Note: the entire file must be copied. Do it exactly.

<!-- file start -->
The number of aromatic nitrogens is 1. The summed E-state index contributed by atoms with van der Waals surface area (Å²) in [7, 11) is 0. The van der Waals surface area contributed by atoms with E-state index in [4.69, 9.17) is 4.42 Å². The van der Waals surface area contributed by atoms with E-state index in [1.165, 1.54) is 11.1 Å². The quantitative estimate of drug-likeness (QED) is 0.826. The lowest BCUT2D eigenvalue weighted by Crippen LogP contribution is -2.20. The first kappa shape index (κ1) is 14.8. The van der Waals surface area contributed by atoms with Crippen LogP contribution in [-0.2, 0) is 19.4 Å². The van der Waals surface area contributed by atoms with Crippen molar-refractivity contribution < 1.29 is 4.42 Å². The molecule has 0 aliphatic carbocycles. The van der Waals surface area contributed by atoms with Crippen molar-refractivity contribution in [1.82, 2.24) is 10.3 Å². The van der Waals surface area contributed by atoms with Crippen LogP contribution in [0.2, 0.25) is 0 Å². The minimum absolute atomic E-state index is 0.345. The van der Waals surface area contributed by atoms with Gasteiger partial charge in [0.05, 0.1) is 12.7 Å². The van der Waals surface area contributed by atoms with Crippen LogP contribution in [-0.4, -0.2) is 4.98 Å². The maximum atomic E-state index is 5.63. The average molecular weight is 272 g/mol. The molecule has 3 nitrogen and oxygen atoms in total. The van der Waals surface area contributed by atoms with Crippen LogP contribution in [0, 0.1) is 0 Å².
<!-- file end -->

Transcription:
The number of aromatic nitrogens is 1. The summed E-state index contributed by atoms with van der Waals surface area (Å²) in [7, 11) is 0. The van der Waals surface area contributed by atoms with E-state index in [4.69, 9.17) is 4.42 Å². The van der Waals surface area contributed by atoms with E-state index in [1.165, 1.54) is 11.1 Å². The quantitative estimate of drug-likeness (QED) is 0.826. The lowest BCUT2D eigenvalue weighted by Crippen LogP contribution is -2.20. The first kappa shape index (κ1) is 14.8. The van der Waals surface area contributed by atoms with Crippen LogP contribution in [-0.2, 0) is 19.4 Å². The van der Waals surface area contributed by atoms with Crippen molar-refractivity contribution < 1.29 is 4.42 Å². The molecule has 0 aliphatic carbocycles. The van der Waals surface area contributed by atoms with Crippen molar-refractivity contribution in [1.82, 2.24) is 10.3 Å². The van der Waals surface area contributed by atoms with Crippen LogP contribution in [0.2, 0.25) is 0 Å². The minimum absolute atomic E-state index is 0.345. The van der Waals surface area contributed by atoms with Gasteiger partial charge in [0.05, 0.1) is 12.7 Å². The van der Waals surface area contributed by atoms with Crippen LogP contribution in [-0.4, -0.2) is 4.98 Å². The maximum atomic E-state index is 5.63. The average molecular weight is 272 g/mol. The molecule has 3 nitrogen and oxygen atoms in total. The van der Waals surface area contributed by atoms with Crippen LogP contribution in [0, 0.1) is 0 Å².